Kwesé pulls the plug on pay TV service

Hit by weak subscriber uptake and falling subscriptions for pay TV worldwide, Kwesé TV, a division of Econet Media, is cancelling its service and may leave some of the eleven markets in which it operates.

In a statement, Kwesé announced it will now only remain with its three core services; the free-to-air Kwesé Free Sports (KFS), video-on-demand platform Kwesé iflix and Kwesé Play, a streaming service. The company will have to refund customers that had already paid subscriptions for November, Kwesé said in a statement on Thursday.

In a note to customers, the company said its “current subscription services and channel offering will cease as of 1 November 2018”.

According the company, the market has shifted since it launched services and the company has to revise its strategy. Econet Media was now reviewing its “operational structures across all markets where Kwesé TV has presence which may result in changes to the company’s various business units,” the company said.

Joe Hundah, Group President and Chief Executive of Econet Media, says repositioning is a response to changing market trends.
“The revised business strategy will also ensure that Kwesé TV continues to remain competitive within the industry.

Despite retreating from pay TV, Kwesé says it will now create its own content, via Kwesé Studios.

“Additionally, through the development of the Kwesé Studios content hub, Econet Media will now have a legitimate claim to being the home of African content, as we will now create a place where Africans can tell their own stories and shape their own narrative,” Hundah says.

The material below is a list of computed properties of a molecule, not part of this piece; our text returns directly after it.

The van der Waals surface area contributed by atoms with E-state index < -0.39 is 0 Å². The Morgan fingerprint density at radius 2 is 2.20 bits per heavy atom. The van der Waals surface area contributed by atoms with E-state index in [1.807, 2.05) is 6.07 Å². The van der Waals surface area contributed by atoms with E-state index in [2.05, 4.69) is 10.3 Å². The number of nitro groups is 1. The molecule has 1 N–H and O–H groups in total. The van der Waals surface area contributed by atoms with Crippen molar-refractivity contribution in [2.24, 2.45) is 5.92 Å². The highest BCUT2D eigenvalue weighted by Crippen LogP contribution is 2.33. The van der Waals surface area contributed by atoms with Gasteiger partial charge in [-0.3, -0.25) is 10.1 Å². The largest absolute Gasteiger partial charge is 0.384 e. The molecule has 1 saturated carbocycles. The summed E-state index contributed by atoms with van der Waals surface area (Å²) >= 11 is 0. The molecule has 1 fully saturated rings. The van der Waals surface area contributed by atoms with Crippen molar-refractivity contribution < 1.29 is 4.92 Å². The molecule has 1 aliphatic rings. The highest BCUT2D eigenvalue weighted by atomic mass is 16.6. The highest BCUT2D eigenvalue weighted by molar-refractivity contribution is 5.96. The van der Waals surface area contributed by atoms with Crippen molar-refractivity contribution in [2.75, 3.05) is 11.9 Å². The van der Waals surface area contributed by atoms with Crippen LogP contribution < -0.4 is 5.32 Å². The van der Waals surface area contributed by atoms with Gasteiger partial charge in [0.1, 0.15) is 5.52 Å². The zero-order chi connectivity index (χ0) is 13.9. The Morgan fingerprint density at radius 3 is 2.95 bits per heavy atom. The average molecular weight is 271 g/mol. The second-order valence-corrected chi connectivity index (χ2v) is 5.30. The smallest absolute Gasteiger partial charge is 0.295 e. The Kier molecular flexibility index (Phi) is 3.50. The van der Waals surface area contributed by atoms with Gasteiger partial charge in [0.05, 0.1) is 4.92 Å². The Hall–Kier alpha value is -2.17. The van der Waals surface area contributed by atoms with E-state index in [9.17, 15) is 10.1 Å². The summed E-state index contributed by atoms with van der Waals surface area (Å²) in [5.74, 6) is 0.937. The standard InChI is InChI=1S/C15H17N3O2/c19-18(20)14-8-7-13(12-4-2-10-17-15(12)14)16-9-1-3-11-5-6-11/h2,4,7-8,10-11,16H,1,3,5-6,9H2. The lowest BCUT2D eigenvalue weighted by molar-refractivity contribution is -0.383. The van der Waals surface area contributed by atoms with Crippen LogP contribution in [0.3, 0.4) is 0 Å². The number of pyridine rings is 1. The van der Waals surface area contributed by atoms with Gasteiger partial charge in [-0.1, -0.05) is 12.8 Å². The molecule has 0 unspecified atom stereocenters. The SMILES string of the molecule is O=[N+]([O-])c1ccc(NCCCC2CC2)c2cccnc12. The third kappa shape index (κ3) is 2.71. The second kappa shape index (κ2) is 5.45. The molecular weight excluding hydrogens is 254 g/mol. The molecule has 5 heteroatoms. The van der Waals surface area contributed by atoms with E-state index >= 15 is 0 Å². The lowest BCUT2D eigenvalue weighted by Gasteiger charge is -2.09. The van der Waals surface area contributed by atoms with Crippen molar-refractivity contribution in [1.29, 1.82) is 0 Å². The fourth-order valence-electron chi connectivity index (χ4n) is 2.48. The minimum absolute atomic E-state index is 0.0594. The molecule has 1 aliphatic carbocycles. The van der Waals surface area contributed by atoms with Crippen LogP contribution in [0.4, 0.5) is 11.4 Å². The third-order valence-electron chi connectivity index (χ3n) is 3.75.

Kwesé’s shift of gear reflects changes across the pay TV business worldwide.

Earlier this year, Calvo Mawela, CEO of Africa’s largest pay TV service Multichoice, said over 100 000 DsTV Premium subscribers had left the service for Netflix over the past year. To compete, MultiChoice launched its streaming service, ShowMax, in 2015 at no extra cost to DStv Premium subscribers, but the company admitted they could not slow the Netflix push. In May, Multichoice said Netflix had in fact added more subscribers in one quarter than MultiChoice had in more than 20 years in operation.

For Kwesé, its small size means it could never compete with Multichoice on rights to big draws such as English Premier League football.

Kwese launched services in Zimbabwe in October 2017, after months of controversy that saw Government temporarily barring the company from offering its services. Kwesé drew market interest at launch, as it entered the market at a lower cost while allowing users to subscribe using local payments. However, growth appears to have stalled due to a small variety of channels.

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